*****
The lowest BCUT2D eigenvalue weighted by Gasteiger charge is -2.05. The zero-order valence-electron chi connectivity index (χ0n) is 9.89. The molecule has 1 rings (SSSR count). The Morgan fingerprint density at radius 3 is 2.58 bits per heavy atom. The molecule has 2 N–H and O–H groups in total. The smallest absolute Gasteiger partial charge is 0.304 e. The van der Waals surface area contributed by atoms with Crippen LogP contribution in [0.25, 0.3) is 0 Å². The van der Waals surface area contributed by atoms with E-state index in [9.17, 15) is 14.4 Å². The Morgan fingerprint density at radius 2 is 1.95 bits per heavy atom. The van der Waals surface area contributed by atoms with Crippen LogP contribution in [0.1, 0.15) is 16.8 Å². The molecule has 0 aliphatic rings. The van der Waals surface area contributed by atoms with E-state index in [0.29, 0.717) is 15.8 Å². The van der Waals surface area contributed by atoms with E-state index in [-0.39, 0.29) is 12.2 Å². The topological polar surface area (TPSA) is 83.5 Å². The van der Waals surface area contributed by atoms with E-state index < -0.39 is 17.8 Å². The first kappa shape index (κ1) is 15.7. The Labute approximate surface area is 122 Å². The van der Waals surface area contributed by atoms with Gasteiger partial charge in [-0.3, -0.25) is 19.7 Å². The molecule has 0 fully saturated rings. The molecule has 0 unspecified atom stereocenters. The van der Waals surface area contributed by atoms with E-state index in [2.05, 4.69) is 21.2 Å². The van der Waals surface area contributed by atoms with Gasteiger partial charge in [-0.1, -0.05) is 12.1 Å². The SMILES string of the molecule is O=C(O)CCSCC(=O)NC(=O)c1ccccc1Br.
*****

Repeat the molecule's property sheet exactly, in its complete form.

The lowest BCUT2D eigenvalue weighted by Gasteiger charge is -2.05. The zero-order valence-electron chi connectivity index (χ0n) is 9.89. The molecule has 1 rings (SSSR count). The Morgan fingerprint density at radius 3 is 2.58 bits per heavy atom. The molecule has 2 N–H and O–H groups in total. The smallest absolute Gasteiger partial charge is 0.304 e. The van der Waals surface area contributed by atoms with Crippen LogP contribution in [0.25, 0.3) is 0 Å². The van der Waals surface area contributed by atoms with E-state index in [9.17, 15) is 14.4 Å². The Morgan fingerprint density at radius 2 is 1.95 bits per heavy atom. The van der Waals surface area contributed by atoms with Crippen LogP contribution in [0.1, 0.15) is 16.8 Å². The molecule has 0 aliphatic rings. The van der Waals surface area contributed by atoms with E-state index in [0.29, 0.717) is 15.8 Å². The van der Waals surface area contributed by atoms with E-state index in [-0.39, 0.29) is 12.2 Å². The topological polar surface area (TPSA) is 83.5 Å². The van der Waals surface area contributed by atoms with E-state index < -0.39 is 17.8 Å². The first kappa shape index (κ1) is 15.7. The Labute approximate surface area is 122 Å². The van der Waals surface area contributed by atoms with Gasteiger partial charge in [-0.3, -0.25) is 19.7 Å². The molecule has 0 fully saturated rings. The molecule has 0 unspecified atom stereocenters. The van der Waals surface area contributed by atoms with E-state index in [2.05, 4.69) is 21.2 Å². The van der Waals surface area contributed by atoms with Gasteiger partial charge in [-0.1, -0.05) is 12.1 Å². The SMILES string of the molecule is O=C(O)CCSCC(=O)NC(=O)c1ccccc1Br.